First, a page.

Bill to ban public use of inhumane glue traps - Veterinary Practice
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Bill to ban public use of inhumane glue traps

The British Veterinary Association has welcomed news that a Bill banning the use of rodent glue traps has passed its Third Reading

The British Veterinary Association (BVA) has welcomed the news that a new Bill banning the use of rodent glue traps has passed its Third Reading in Parliament.

Along with other animal protection organisations, such as the The Royal Society for the Prevention of Cruelty to Animals (RSPCA), Humane Society International/UK, Universities Federation for Animal Welfare, People for the Ethical Treatment of Animals (Peta) UK, Animal Aid, Cats Protection and UK Centre for Animal Law, BVA has been campaigning for a ban on these traps, which can cause immense and prolonged suffering for any animal which becomes caught in them.

The Bill passed its Third Reading in Parliament on 26 April 2022 and will now go for Royal Assent.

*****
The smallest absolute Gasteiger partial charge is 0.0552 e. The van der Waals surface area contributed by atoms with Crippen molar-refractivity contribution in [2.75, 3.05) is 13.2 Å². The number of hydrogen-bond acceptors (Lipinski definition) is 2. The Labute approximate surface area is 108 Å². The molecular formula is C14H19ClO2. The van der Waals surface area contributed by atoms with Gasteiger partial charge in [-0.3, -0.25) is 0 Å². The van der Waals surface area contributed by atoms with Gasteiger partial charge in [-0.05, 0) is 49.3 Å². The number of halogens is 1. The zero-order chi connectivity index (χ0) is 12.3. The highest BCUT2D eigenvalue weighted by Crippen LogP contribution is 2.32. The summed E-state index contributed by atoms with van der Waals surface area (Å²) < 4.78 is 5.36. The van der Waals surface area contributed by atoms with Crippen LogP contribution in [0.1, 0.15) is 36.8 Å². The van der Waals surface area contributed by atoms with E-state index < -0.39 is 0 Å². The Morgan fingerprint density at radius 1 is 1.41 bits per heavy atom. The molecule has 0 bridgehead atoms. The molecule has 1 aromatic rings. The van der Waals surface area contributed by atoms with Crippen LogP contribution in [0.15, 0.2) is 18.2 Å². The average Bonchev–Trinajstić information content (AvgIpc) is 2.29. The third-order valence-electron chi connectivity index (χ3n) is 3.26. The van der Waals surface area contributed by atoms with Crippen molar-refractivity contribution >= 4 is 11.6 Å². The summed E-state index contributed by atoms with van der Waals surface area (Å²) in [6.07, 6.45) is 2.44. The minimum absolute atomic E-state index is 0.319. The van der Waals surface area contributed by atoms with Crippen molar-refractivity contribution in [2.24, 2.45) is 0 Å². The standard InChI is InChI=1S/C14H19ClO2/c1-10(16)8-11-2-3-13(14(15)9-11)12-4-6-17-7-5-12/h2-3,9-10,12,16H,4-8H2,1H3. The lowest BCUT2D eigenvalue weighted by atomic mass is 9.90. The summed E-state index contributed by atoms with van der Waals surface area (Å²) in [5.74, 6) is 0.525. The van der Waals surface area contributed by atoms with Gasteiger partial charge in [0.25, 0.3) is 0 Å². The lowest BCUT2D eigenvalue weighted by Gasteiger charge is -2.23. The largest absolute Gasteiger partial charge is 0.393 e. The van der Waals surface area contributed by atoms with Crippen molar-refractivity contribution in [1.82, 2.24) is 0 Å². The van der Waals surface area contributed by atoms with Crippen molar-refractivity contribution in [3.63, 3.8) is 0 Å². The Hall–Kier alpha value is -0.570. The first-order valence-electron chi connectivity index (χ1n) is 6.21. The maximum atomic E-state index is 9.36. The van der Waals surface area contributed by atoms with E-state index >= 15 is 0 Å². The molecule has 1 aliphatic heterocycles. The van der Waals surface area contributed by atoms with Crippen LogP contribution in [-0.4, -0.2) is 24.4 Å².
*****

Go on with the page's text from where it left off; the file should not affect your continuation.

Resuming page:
BVA President Justine Shotton said: “We welcome the news that this bill has passed its third reading and will mean that these cruel glue traps can no longer be used by the general public.

“Along with other animal protection and research organisations, we campaigned for a ban on the widespread use of these traps, which do not kill a trapped animal immediately and can lead to hours of agony and suffering, so are pleased this will be put into motion.

“However, we are disappointed that this new Bill falls short of an outright ban and only puts restrictions on the general public, still allowing ‘pest controllers’ to apply for licences to use the traps.

“We are keen to see the greater detail of the licensing scheme as we are concerned that, as the pest control industry is shockingly still unregulated, anyone calling themselves a ‘pest controller’ will be able to gain a licence and continue to use these glue traps in an irresponsible way.

“It’s also crucial that if these licences are granted, that enforced user training and strict rules around monitoring the traps are also implemented to ensure no trapped animals are subjected to prolonged suffering and non-target animals are freed quickly.”

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